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Global rankings expose flaws in Government’s education vision
The latest global league table of educational performance shows that the Coalition Government’s plans for education are based on little more than myth and distortion.
The Organisation for Economic Co-operation and Development (OECD) ranks each nation annually on its performance in reading, maths and science, based on tests taken by a sample of 15 year olds from each country.
The Programme for International Student Assessment (PISA) data shows that the educational achievement of pupils in the UK is in line with other developed nations and that attainment is not declining, contrary to what the Coalition Government keeps claiming.
‘Elitist’ league tables condemned
The publication of secondary school league tables, which for the first time ranked schools’ performance in a narrow range of subjects, sums up the Coalition Government’s ‘relentlessly elitist’ approach to education, the NASUWT has said.
Focusing on schools’ performance in a narrow range of English Baccalaureate subjects – English, maths, a foreign language, sciences and geography or history – “fails to acknowledge the different learning requirements of pupils,” and “signals a bleak future for young people,” Chris Keates, General Secretary of the NASUWT, said.
For the first time the tables also included details of how much money schools get and how they spend it, a move that was also criticised by Ms Keates.
“Michael Gove may want parents to ‘go compare’ schools, but they will not be comparing like with like,” she said.
“Publishing raw spending totals is meaningless unless parents also have an understanding of the wider circumstances in which each school is operating. Such a move shows that this Government sees schools as little more than market entities, with profit and loss its chief concern.”
Ministers have repeatedly sought to paint England’s education system as in a state of chaos and irretrievable breakdown to justify their assault on state education and the decision to encourage private providers to set up and run schools.
The illusions at the heart of the Coalition’s education policy – that the private sector knows best and that competition pushes up results – are exposed by the PISA data.
The statistics show that the highest performing nations tend to have education systems that are inclusive, coherent and comprehensive in nature, qualities of the English system that are being jeopardised by the Coalition Government’s push towards an increasingly fragmented and divisive education landscape.
The PISA study also demonstrates that when social class is taken into account the difference between private and state sector student attainment is ‘entirely eliminated’, highlighting the difference that class and affluence makes to results.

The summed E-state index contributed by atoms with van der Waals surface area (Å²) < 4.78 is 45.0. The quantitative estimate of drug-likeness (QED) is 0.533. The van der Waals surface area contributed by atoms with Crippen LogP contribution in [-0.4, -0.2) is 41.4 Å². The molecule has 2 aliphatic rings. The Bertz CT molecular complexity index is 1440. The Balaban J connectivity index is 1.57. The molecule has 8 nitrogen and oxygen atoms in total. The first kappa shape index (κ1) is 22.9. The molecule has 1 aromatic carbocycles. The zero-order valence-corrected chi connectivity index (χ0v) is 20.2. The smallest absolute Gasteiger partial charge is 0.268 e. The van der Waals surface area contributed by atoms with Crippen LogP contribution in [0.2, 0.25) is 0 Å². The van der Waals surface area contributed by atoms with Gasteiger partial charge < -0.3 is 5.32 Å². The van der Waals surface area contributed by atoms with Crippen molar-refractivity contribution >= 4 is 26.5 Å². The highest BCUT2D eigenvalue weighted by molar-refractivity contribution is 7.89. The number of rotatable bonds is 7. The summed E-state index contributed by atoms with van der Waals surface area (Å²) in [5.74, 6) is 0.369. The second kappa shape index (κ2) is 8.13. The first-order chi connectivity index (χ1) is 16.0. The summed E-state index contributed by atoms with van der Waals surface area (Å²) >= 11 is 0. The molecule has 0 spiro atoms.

Given the vastly different social and special educational needs (SEN) intakes between the private and public sectors, the statistics show that the real issue the Coalition Government should be addressing is eliminating differences in social class, rather than being concerned with making changes to school structures.
Despite the constant rhetoric from the Coalition seeking to disparage the quality of public services, a recent study from charity the Sutton Trust confirmed that when at university, state comprehensive-educated students fared better than their private school counterparts, despite lacking the well-funded extra tuition and financial support available to private school students.
The findings from PISA and the Sutton Trust both demonstrate that a fully funded, resourced and publically owned education system is the best way of ensuring that all children, regardless of their background, achieve their educational potential.
In Wales, criticism of so-called ‘classroom complacency’ by Education Minister Leighton Andrews following the publication of Wales’ PISA results was also dismissed by the NASUWT.
The Union pointed out that PISA analysis indicates that educational outcomes are higher in countries whose schools are well resourced and where funding is targeted efficiently. However, the NASUWT highlighted the difficulties for teachers in Wales, who have to contend with a £604 per pupil funding gap compared to schools in England.
The NASUWT has called on Mr Andrews to take steps to close this gap, rather than seeking to lay the blame at the door of hard-working teachers.
Similarly, while teachers in Scotland must be congratulated for their country’s encouraging performance in the PISA rankings, the Union urged the Scottish Government not to overlook the impending threat posed to pupil attainment by the planned reforms to teachers’ pay and conditions.
Major cuts to pay and conditions, announced in the Scottish budget for 2011/12, will seriously impact upon the standard of education, the NASUWT has predicted, urging Ministers to rethink its plans.